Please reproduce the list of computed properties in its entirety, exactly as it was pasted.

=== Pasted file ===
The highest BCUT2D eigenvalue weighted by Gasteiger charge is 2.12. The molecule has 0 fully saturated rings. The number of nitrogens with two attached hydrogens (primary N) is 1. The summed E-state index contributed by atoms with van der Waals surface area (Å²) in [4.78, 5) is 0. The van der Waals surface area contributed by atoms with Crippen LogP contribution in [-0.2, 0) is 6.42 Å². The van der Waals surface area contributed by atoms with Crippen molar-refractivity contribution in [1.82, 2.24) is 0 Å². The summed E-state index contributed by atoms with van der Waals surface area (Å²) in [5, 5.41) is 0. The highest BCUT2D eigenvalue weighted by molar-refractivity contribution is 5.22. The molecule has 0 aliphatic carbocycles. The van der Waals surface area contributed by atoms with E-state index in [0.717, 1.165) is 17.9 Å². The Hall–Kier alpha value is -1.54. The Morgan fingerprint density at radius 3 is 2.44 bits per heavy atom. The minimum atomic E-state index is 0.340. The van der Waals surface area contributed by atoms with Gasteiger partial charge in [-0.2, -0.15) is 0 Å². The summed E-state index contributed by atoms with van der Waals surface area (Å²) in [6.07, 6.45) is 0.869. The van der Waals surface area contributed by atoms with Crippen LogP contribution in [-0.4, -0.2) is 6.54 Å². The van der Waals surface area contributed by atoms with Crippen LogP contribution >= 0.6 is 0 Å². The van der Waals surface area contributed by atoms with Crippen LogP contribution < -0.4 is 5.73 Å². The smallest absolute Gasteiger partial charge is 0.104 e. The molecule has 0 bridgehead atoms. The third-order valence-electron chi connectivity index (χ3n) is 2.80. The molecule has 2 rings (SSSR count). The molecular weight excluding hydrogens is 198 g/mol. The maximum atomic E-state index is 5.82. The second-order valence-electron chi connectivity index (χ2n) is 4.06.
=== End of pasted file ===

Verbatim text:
The highest BCUT2D eigenvalue weighted by Gasteiger charge is 2.12. The molecule has 0 fully saturated rings. The number of nitrogens with two attached hydrogens (primary N) is 1. The summed E-state index contributed by atoms with van der Waals surface area (Å²) in [4.78, 5) is 0. The van der Waals surface area contributed by atoms with Crippen LogP contribution in [-0.2, 0) is 6.42 Å². The van der Waals surface area contributed by atoms with Crippen molar-refractivity contribution in [1.82, 2.24) is 0 Å². The summed E-state index contributed by atoms with van der Waals surface area (Å²) in [5, 5.41) is 0. The highest BCUT2D eigenvalue weighted by molar-refractivity contribution is 5.22. The molecule has 0 aliphatic carbocycles. The van der Waals surface area contributed by atoms with E-state index in [0.717, 1.165) is 17.9 Å². The Hall–Kier alpha value is -1.54. The Morgan fingerprint density at radius 3 is 2.44 bits per heavy atom. The minimum atomic E-state index is 0.340. The van der Waals surface area contributed by atoms with Gasteiger partial charge in [-0.2, -0.15) is 0 Å². The summed E-state index contributed by atoms with van der Waals surface area (Å²) in [6.07, 6.45) is 0.869. The van der Waals surface area contributed by atoms with Crippen LogP contribution in [-0.4, -0.2) is 6.54 Å². The van der Waals surface area contributed by atoms with Crippen LogP contribution >= 0.6 is 0 Å². The van der Waals surface area contributed by atoms with Crippen LogP contribution < -0.4 is 5.73 Å². The smallest absolute Gasteiger partial charge is 0.104 e. The molecule has 0 bridgehead atoms. The third-order valence-electron chi connectivity index (χ3n) is 2.80. The molecule has 2 rings (SSSR count). The molecular weight excluding hydrogens is 198 g/mol. The maximum atomic E-state index is 5.82. The second-order valence-electron chi connectivity index (χ2n) is 4.06.